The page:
As much as the animators struggled with Toy Story, as it was an ambitious project that went through several re-designs during the movies’ development, A Bug’s Life was more difficult. Their computers ran sluggish due to the complexity of the character models, not to mention there are several scenes with hundreds of ants on screen at once. The first completed and rendered scene was an early circus sequence called “Flaming Wall of Death”, since it was the least likely to get changed. Two technicians also created a Lego version of the scene as a test, with a miniature video camera on Lego wheels, dubbed as the “bugcam”. They also sought further inspiration for their cinematography from Microcosmos, a French documentary about bugs.
A Bug’s Life ended up being a technical marvel. Compared to Toy Story’s flat environments and simple character designs, A Bug’s Life is more varied in characters, and the environments are more numerous and far less flat. The inside of the ant hill is complete with circular staircases, rounded out rooms and the occasional roots sticking through the ground. There are a lot of pebbles in the environment, which appear as large rocks to the ants. Although it doesn’t even remotely compare to how far CGI movies have come, this movie has aged very well. A Bug’s Life also happens to be the very first movie that was directly transferred frame by frame from its digital source to DVD, a method that’s now used in pretty much every CG animated movie.
There was also a controversy surrounding A Bug’s Life when it came out. Antz, the early Dreamworks animated movie about ants, also in 1998. This caused a bit of a feud between Pixar and Dreamworks. They argued about who came up with the idea of an animated ant movie first, with Dreamworks insisting they initially pitched their movie as far back as 1991, and Lasseter refusing to believe them. Whatever the case, the designs between A Bug’s Life and Antz are different enough, and the stories are far more different. In hindsight, and knowing how long it can take to finish an animated movie, it’s hard to call one a rip-off of the other. I’m willing to believe it was a coincidence that these two movies were both released in 1998.
In response to Pixar’s accusations, Dreamworks accused Pixar of a straight up extortion attempt because A Bug’s Life was originally scheduled for release the same week as Prince of Egypt, Dreamworks’s first traditionally animated feature film. Eventually, the release date for both A Bug’s Life and Antz would be shifted around, but it certainly didn’t help the situation. Disney’s executives concluded that Pixar should remain silent on the Dreamworks feud, although Lasseter still publically dismissed Antz as a “schlock version” of A Bug’s Life.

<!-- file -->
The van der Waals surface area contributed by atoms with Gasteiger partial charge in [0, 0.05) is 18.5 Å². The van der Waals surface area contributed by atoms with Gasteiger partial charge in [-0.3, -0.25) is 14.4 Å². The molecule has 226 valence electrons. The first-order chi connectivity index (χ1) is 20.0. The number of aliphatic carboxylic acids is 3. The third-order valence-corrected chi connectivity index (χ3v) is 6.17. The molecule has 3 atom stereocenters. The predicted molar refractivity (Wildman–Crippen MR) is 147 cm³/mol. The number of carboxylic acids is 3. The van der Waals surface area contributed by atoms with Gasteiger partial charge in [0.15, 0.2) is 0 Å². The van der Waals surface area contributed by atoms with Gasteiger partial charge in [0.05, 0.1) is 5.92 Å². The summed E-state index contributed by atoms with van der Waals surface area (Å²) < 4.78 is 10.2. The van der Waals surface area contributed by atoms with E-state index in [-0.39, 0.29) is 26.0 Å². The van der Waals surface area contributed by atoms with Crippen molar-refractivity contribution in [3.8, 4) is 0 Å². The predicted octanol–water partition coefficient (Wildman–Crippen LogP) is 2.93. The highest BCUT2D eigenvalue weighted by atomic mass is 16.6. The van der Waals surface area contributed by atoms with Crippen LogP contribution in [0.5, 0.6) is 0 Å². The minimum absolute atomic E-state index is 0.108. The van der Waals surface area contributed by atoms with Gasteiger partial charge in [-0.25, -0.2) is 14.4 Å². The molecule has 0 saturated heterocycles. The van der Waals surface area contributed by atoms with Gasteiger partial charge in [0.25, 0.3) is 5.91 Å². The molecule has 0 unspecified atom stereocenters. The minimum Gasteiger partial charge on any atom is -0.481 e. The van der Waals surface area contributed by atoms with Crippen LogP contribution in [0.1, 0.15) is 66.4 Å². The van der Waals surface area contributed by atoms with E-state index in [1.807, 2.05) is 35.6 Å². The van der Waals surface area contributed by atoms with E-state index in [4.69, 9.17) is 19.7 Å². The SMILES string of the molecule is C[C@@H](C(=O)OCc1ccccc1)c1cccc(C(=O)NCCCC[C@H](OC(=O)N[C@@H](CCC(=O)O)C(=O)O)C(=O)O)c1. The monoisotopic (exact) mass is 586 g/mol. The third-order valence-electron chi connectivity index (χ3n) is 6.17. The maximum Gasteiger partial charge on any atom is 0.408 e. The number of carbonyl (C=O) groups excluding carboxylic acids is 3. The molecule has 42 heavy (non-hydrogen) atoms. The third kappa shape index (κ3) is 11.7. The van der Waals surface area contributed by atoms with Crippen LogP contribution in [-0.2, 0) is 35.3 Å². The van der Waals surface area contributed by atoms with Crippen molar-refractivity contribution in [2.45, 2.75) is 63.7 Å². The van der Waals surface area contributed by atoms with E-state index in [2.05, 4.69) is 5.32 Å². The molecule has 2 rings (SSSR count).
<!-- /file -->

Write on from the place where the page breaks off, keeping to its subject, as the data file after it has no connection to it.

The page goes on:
If I ever do a Dreamworks blogathon, which I’m considering, I’ll talk a bit more about this feud.
A Bug’s Life released in November of 1998, after Antz and before The Prince of Egypt. It ended up earning #363 million on a $120 million budget (Antz earned $171 million). It received generally favorable reviews, but not as good as Toy Story, averaging at 77% on Metacritic. I remember feeling like A Bug’s Life was for little kids (being that guy who wanted to grow up too fast at the time), but when my aunt and uncle took me out to the movie, I enjoyed it. I still enjoy it, but I wouldn’t necessarily call it anything special.
A Bug’s Life is a fun adventure movie with some great comedy, but it doesn’t have as much heart as the best Pixar movies. It’s an enjoyable watch, but it’s also the kind of movie that you can put on in the background, laugh at a couple jokes, but not feel too bad for missing most of the movie. While Toy Story is truly a movie made for all ages, A Bug’s Life is more of a kid’s movie that’s entertaining enough for adults to have a good time. While Toy Story still moves me on an emotional level, I almost forgot that I watched A Bug’s Life last night in preparation for this blog post.
If you’re a fan of animated movies, A Bug’s Life is worth watching at least once. If you enjoyed it back when it came out, you’ll probably enjoy it again. But unlike most of Pixar’s other earlier movies, A Bug’s Life isn’t worth hunting down. It’s mostly just a pleasant way to kill an hour or so. Honestly, the most memorable part of the movie is the faked blooper reel during the credits, something that Pixar did for a little while in the late 90’s/early 2000’s.
Next up is Toy Story 2, followed by Monsters, Inc. and Finding Nemo. The next four movies are all fantastic in their own way, followed by Pixar’s first ever mediocre movie. But before that, I’m going to be watching the greatest Fantastic Four movie ever made, and it’s not even officially the Fantastic Four.